The API Manager is the front (of façade) that will offer the API’s to developers using the API Store. The API Publisher is used to manage the lifecycle of API’s (from creation to retirement of the API) and make them available. The community functionality of the API Manager gives to opportunity to engage the developers and involve them in the project. Their input will strengthen the project. 

The API’s that we develop are reasonably limited. Basically they will retrieve longitude / latitude information, points of interest (POIs) nearby and so on. The developers using the APIs will integrate it in their applications. These applications can give out a coupon for a two for one offer of drinks in a bar, show historical pictures or videos relating to that location and so on. Like this example showing Amsterdam Central Station.

 

(In Dutch)

 

The number of beacons is limited, from an initial 60 to several thousand next year. The same goes for the points of interested related to the beacons. Even if this runs in the tens of thousands, this is a reasonable small dataset.

We were looking for a solution that could help us create the API’s in a simple way. The WSO2 Data Services Server enables to expose regular database CRUD operations as API’s. Getting information about a beacon is in essence, now simply a query to the database, wrapped in or exposed as API.

Together with the API manager we have a total solution for supplying the required data in a simple way (restful APIs). At a later stage we can also add the WSO2 ESB if we need more advanced features or transformations. The API Manager is based on the ESB but it is recommended to use the full ESB product when you want to work with Enterprise Integration Patterns. The WSO2 Business Activity Monitor (not shown in this overview) collects and analyzes the data and traffic from the API Manager (invocations and so on).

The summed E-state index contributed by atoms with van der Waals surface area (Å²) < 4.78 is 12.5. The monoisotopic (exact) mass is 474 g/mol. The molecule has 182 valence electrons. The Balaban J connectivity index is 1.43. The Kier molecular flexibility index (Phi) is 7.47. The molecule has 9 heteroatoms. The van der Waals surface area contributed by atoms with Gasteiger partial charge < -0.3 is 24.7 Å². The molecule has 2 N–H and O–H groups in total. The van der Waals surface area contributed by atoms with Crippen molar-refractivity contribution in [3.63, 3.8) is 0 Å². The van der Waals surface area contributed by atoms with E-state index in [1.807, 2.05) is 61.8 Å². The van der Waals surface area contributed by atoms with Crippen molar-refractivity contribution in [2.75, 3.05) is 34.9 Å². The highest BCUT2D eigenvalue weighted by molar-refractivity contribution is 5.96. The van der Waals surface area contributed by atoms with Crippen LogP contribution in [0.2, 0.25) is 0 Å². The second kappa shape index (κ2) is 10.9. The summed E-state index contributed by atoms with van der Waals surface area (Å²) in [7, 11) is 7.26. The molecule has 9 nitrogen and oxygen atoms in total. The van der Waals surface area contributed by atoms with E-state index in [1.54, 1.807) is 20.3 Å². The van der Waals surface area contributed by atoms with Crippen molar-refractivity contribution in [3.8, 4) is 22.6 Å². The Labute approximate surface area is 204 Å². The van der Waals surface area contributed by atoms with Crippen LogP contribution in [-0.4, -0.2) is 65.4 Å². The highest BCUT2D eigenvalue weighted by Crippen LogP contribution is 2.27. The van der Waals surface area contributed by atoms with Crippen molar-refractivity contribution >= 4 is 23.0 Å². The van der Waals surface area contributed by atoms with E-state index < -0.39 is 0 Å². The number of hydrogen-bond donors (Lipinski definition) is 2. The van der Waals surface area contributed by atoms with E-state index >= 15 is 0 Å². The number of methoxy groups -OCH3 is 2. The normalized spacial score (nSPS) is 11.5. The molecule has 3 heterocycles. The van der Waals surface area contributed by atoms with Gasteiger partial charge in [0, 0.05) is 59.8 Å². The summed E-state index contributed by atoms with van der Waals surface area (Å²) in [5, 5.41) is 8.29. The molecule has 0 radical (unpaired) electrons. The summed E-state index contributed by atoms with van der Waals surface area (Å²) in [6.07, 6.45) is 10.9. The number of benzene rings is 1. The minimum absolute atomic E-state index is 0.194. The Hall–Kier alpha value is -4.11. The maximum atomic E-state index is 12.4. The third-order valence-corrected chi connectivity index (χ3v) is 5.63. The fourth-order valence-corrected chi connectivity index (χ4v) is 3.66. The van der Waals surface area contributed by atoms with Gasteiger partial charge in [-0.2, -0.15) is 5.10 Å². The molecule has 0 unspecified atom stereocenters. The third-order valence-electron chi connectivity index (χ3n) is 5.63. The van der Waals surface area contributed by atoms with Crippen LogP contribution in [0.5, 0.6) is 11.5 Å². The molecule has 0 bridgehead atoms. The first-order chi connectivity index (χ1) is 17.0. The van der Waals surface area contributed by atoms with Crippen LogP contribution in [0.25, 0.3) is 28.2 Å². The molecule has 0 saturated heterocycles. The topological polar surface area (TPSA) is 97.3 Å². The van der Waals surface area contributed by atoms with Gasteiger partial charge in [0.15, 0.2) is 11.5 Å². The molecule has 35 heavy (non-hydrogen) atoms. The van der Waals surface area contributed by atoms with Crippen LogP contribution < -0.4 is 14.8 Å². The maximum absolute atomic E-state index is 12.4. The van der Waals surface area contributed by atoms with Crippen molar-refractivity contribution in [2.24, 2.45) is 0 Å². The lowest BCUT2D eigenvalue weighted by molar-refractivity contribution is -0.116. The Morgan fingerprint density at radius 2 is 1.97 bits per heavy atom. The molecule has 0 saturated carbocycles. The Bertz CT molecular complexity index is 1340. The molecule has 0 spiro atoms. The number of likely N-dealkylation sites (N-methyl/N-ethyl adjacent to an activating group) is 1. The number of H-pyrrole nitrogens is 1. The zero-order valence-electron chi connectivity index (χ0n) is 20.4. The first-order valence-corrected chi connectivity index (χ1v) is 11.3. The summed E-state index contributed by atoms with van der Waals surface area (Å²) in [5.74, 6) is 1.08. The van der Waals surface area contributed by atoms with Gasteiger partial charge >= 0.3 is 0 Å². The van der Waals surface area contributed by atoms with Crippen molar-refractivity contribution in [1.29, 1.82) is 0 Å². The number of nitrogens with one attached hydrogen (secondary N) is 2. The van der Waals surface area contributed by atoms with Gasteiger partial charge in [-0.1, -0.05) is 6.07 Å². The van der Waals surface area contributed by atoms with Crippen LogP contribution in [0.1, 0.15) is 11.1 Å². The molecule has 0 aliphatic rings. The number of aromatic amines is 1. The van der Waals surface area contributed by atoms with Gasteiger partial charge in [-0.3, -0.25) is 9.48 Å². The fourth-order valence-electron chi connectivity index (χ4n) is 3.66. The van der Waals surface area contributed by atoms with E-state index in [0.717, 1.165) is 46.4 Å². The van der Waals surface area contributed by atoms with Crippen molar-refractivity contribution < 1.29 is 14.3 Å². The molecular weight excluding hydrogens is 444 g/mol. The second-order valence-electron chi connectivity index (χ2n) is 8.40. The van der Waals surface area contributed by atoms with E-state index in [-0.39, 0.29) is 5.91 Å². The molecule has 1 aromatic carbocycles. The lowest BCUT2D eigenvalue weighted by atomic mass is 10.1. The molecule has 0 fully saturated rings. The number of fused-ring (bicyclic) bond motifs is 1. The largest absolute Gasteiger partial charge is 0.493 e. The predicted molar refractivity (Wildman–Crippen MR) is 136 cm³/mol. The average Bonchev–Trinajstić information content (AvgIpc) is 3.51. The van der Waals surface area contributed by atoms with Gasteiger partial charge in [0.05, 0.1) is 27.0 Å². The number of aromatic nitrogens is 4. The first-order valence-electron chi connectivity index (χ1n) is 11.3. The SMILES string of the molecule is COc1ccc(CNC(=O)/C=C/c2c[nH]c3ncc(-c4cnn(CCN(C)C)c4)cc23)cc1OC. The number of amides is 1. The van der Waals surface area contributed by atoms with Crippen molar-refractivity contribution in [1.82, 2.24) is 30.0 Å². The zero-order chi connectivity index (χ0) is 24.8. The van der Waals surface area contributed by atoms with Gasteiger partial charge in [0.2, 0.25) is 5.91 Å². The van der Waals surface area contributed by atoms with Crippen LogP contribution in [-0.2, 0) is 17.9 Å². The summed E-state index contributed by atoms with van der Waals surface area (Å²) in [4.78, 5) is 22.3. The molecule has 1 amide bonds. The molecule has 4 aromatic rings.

18_aug_no_2.png 

The ESB will be placed between the API Manager and the Data Services Server.

The whole project will be ready in 2016, hopefully having over 2500 beacons in place in Amsterdam, among others in parks, bus stops, public places et cetera. This will be the biggest iBeacon living lab in the world.

Benefits of the solution

The benefits of the chosen solution is that it is a good fit for this purpose. The API Manager enables to reach a group of external developers yet giving the required control (in terms of lifecycle management and for instance throttling, limiting the number of calls to the API per minute). The ability to monetize usage of API’s (using the WSO2 Business Activity Monitor) is another benefit that might be required in the future. With the scalability of WSO2 we can grow the Beacon network far beyond the currently proposed numbers. 

 

 

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Published August 18, 2015

Rob Blaauboer

Rob is a Senior Business Consultant and Solution Architect with more than twenty years experience. In addition to his work he is an active blogger working on a number of articles on the ‘Internet of Things’ and a WSO2 ‘Getting Started with …’ series (WSO2 tutorial) in which he talks about WSO2 components and their purpose especially aimed at non technical readers. Rob is a WSO2 expert and official WSO2 trainer.